Watch these autonomous drones zip through the woods

Drones trained using "privileged expert" achieve amazing abilities.

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University of Zurich

Expert human drone pilots have proven incredibly adept at piloting UAV through complex courses at high speeds which are still unmatched by autonomous systems. But researchers at the University of Zurich and Intel Labs are collaborating to change that, and their work, recently presented in the journal Science Robotics, could have far-reaching implications for the future of commercial drones.

"Autonomous navigation in environments where conditions are constantly changing is restricted to very low speeds," explains Matthias Müller, Lead of Embodied AI Lab at Intel Labs. "This makes drones unable to operate efficiently in real-world situations where something unexpected may block their path and time matters."

That's obviously a big impediment to safely rolling out drones for commercial use. The solution seems to be harnessing the decision-making abilities of expert pilots to train drones to function autonomously.

"In partnership with the University of Zurich, we were able to show how a drone trained exclusively in simulation by imitating an expert pilot is able to perform in challenging real-world scenarios and environments that weren't used during the training of the convolutional network," says Müller. "The trained autonomous drone was able to fly through previously unseen environments, such as forests, buildings and trains, keeping speeds up to 40 km/h, without crashing into trees, walls or any other obstacles – all while relying only on its onboard cameras and computation."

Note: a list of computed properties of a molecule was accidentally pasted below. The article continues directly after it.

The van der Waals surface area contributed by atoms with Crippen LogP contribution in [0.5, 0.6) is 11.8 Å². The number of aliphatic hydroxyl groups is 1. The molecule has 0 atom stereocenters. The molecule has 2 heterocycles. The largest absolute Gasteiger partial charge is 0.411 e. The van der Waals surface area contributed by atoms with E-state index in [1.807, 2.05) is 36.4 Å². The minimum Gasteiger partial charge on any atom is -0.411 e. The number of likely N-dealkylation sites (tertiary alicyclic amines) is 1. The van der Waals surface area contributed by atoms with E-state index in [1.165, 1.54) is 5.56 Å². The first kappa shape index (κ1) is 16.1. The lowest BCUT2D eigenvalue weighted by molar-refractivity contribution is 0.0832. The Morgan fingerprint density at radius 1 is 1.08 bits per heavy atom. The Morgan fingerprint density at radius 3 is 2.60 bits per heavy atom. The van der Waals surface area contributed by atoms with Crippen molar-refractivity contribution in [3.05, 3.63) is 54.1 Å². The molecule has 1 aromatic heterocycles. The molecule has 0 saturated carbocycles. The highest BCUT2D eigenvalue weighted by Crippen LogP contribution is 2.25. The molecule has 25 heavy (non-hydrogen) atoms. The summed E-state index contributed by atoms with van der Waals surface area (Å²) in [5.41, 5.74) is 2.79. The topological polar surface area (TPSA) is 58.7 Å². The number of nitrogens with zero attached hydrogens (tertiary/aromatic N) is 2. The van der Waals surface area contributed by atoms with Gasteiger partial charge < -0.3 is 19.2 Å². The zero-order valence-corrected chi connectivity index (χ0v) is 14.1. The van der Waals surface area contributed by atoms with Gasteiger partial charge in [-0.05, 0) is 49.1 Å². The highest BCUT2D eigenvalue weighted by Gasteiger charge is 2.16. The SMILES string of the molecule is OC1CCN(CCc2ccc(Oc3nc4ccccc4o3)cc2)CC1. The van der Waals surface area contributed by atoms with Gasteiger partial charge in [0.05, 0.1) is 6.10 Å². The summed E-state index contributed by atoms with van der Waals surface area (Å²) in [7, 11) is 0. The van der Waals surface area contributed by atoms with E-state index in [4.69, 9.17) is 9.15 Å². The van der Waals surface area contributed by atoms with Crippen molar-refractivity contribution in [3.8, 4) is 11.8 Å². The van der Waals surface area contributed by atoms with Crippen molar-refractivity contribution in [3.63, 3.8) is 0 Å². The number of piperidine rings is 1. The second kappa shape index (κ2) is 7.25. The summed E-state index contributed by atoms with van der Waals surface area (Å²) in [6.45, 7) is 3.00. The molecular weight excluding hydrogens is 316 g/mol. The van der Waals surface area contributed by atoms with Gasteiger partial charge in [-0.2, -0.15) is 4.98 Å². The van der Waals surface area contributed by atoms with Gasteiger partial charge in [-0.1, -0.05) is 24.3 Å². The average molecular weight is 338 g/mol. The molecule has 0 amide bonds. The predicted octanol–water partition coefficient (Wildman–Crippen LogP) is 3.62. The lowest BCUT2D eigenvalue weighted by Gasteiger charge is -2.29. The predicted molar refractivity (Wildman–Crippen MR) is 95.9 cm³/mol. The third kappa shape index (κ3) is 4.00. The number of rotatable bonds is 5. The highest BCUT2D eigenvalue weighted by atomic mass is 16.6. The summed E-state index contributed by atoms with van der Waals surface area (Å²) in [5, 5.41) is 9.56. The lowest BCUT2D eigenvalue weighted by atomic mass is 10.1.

The results were achieved by having the drone's neural network learn from a simulated expert pilot that flew a virtual drone through a simulated environment full of complex obstacles. The expert had access to the full 3D environment while the drone's neural network only had access to the camera observations with realistic sensor noise and imperfect state estimation. 

That input imbalance (what researchers call a "privileged expert") forced the drone to learn to act with exceptional dexterity in less than ideal conditions. The quadrotor demonstrated a decrease in the latency between perception and action while simultaneously demonstrating resiliency in the face of perception artifacts, such as motion blur, missing data, and sensor noise.

"Existing systems use sensor data to create a map of the environment and then plan trajectories within the map – these steps require time and errors compound, making it impossible for the drones to fly at high speeds," says Müller. "Unlike current systems, future drones could learn navigation end-to-end in a simulated environment before going out into the real-world. This research shows significant promise in deploying these new systems in a wide array of scenarios including disaster relief, construction sites, search and rescue, agriculture and logistics, and more."

One of the benefits of this system is its applicability to a wide variety of real-world environments. The approach demonstrated in the research involved experiments that tested in a set of human-made environments (e.g. simulated disaster zone and urban city streets) and also diverse natural environments (forests of different types and densities and steep snowy mountain terrains). Future application areas for the technology could be disaster relief scenarios, construction sites, search and rescue, agriculture and logistics, and delivery.